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Match the Letters with Pictures – Free Printables

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Get these Match the Letters with Pictures multisensory printables! Young learners in preschool and Kindergarten will get multisensory alphabet practice by matching uppercase and lowercase letters with colorful beginning sound pictures to build a solid foundation of alphabet knowledge, an early predictor of reading success.

Colorful graphic with letter & picture matching practice pages.
Download this resource FREE at the bottom of this post!

💘 Why We Love It

Children will use this resource to match uppercase and lowercase letters with beginning sound pictures. We love it for so many reasons!

➡️ Multimodal Practice: We love activities that engage the senses because this is how learning sticks! Kids will use their eyes, ears, and hands as they say the letter and sound, finger trace the letters, and move the puzzle pieces together.

➡️ Connects Phonemes to Graphemes: This activity allows kids to match the sound (represented by the picture) to its written form using both capital and lowercase letters. Louisa Moats (2004), in her book Speech-to-Print, states that “phoneme-grapheme relationships are the foundational building blocks of the orthographic code.”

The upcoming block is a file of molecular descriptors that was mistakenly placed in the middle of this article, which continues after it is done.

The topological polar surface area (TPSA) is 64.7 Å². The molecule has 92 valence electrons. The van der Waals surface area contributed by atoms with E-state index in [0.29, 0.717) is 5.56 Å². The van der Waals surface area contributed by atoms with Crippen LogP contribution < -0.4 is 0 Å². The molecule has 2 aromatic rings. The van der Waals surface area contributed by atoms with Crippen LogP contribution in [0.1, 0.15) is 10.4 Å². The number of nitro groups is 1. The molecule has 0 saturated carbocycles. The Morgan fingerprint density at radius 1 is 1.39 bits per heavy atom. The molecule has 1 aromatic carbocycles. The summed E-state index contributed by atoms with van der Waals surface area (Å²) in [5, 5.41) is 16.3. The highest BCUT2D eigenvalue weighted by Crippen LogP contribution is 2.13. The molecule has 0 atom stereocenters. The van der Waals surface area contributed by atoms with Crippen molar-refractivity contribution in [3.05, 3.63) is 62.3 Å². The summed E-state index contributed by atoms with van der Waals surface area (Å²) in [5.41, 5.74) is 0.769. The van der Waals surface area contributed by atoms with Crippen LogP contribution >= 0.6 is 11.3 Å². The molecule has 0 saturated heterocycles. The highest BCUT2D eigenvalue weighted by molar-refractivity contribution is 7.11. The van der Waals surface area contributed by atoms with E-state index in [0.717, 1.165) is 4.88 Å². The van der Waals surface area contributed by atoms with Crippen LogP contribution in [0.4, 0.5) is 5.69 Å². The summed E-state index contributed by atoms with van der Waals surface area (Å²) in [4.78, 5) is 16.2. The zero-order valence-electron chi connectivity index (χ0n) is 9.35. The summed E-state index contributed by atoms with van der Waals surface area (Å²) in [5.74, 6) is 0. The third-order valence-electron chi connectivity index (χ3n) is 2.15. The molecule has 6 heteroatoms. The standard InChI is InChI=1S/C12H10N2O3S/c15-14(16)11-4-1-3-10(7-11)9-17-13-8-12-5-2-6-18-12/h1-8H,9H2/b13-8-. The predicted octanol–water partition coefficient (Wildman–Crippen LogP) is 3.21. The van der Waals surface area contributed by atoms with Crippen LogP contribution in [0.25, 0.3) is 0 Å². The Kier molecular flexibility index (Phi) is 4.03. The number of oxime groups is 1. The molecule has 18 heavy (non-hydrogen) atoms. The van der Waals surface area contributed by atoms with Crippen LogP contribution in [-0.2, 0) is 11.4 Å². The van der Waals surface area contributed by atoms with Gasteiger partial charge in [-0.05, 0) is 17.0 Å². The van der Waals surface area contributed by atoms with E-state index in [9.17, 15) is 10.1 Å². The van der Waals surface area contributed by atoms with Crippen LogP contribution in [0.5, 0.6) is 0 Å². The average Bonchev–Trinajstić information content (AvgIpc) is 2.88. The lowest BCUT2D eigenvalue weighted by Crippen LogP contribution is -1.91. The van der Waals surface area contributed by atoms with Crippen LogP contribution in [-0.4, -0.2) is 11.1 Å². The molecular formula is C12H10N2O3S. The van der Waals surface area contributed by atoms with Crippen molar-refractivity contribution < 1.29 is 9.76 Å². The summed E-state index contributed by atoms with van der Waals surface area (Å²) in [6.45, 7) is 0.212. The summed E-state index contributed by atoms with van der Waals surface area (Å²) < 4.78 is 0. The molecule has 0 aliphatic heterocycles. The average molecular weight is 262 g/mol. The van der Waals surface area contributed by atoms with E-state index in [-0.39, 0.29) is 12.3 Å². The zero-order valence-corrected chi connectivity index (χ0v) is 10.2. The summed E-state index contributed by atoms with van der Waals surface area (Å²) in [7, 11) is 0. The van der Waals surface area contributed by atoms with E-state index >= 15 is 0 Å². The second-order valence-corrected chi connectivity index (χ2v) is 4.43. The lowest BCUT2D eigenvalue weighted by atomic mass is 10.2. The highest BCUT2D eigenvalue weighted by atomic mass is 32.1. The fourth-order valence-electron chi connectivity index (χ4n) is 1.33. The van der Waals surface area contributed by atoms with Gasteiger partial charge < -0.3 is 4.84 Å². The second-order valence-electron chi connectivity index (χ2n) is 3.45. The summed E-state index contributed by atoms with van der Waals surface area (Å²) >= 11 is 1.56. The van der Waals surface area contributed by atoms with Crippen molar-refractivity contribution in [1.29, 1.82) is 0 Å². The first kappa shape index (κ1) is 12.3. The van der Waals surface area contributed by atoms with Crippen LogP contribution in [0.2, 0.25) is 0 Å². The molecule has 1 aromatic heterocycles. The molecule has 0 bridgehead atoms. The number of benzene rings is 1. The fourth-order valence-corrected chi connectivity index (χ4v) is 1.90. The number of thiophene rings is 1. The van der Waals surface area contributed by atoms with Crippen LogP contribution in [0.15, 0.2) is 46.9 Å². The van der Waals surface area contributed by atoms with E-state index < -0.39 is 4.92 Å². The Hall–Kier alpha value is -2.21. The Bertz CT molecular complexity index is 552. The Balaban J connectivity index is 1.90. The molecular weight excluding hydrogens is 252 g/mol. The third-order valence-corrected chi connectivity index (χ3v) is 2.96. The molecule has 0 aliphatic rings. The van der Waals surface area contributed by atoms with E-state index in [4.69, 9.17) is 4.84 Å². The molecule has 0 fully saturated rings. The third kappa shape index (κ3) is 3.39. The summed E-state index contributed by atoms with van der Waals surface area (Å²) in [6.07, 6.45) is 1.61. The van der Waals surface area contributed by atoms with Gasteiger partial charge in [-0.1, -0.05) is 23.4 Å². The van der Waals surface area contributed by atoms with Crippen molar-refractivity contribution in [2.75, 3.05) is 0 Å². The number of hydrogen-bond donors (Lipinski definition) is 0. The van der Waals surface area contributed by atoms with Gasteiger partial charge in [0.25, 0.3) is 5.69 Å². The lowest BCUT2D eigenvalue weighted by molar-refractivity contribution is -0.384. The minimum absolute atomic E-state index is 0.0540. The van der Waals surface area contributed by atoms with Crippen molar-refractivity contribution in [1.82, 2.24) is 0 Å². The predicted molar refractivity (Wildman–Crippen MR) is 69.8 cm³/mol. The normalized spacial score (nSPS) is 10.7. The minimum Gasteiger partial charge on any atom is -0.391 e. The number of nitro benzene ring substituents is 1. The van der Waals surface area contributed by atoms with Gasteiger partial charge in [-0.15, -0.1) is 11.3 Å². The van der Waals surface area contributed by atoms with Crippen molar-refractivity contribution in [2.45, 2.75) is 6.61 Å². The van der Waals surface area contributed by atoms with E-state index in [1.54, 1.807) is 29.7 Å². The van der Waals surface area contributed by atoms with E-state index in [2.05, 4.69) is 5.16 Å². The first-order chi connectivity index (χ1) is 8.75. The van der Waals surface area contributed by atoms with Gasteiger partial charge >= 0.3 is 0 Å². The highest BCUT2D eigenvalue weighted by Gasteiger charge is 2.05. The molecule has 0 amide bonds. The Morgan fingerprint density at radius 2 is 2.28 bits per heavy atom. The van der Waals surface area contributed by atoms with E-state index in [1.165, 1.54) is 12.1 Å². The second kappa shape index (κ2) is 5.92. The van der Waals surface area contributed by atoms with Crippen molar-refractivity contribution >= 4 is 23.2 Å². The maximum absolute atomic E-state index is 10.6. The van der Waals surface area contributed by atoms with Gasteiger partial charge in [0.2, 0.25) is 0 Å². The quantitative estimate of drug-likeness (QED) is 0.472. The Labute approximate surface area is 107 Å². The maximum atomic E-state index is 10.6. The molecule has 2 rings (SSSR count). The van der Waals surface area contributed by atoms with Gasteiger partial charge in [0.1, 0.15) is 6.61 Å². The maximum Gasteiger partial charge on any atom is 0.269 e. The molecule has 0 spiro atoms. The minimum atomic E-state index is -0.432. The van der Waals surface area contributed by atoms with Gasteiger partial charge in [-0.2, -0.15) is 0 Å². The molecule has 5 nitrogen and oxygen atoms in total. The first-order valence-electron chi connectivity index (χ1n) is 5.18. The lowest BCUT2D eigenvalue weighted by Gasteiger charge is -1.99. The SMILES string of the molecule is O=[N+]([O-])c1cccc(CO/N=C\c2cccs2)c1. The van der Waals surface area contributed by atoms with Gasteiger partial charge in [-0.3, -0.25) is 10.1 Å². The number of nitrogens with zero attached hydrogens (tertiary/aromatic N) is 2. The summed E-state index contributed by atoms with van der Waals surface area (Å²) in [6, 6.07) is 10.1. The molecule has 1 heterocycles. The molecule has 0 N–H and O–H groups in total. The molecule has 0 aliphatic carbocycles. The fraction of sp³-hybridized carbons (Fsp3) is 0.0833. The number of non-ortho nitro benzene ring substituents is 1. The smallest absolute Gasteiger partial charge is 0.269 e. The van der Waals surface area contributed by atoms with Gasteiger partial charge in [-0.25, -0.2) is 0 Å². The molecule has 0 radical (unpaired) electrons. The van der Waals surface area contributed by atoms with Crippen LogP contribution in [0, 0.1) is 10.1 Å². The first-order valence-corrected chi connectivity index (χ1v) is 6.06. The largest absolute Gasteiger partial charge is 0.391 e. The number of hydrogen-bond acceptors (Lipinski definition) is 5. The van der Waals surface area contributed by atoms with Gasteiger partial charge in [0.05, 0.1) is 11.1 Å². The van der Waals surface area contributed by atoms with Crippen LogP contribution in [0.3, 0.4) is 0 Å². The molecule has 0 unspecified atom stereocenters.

➡️ Links Phonological Awareness and Phonics: Phonological awareness is all about the sounds, while phonics is all about the letters. We love this activity because it bridges the two together!

➡️ Engaging & Colorful: In my experience, kids just LOVE puzzles. It also helps them build their fine-motor skills which will help with pencil control and scissor skills. The puzzles are fun to put together, with bright, easy-to-recognize images for every letter.

➡️ Scaffolding: We recommend giving students a few letters at a time to practice, or if they’re ready, they can put together the entire alphabet!

➡️ Research-backed: Multiple studies have shown that letter name knowledge is among the best predictors of children’s early literacy skills (Scarborough, 1998; Whitehurst & Lonigan, 1998). This solid foundation has been shown to lead to higher reading ability, including decoding and comprehension (Denton, West, & Walston, 2003; National Early Literacy Panel, 2008; Whitehurst & Lonigan, 2001). And that’s what reading is all about!

“Make certain that the child is secure in his knowledge of the letters of the alphabet. The alphabet is the cornerstone for all reading and spelling”

IDA Dyslexia Handbook (2019)
A child's hands matching the letter a with a picture of an apple.

🔤 About the Activity

These multi-sensory letter matching with picture worksheets are designed to help students recognize letters and match them to the beginning sounds of words. The activity should be used only AFTER explicit teaching of the letters and sounds have been taught.

The vowels are red and represent the short vowel sounds. The consonants are black. This helps kids differentiate between the two classes of sounds at an early age.

  • Aa: Apple
  • Bb: Bat
  • Cc: Cat
  • Dd: Dog
  • Ee: Egg
  • Ff: Fish
  • Gg: Gum
  • Hh: Hat
  • Ii: Igloo
  • Jj: Jam
  • Kk: Kite
  • Ll: Leaf 
  • Mm: Mouse
  • Nn: Nest
  • Oo: Octopus
  • Pp: Pig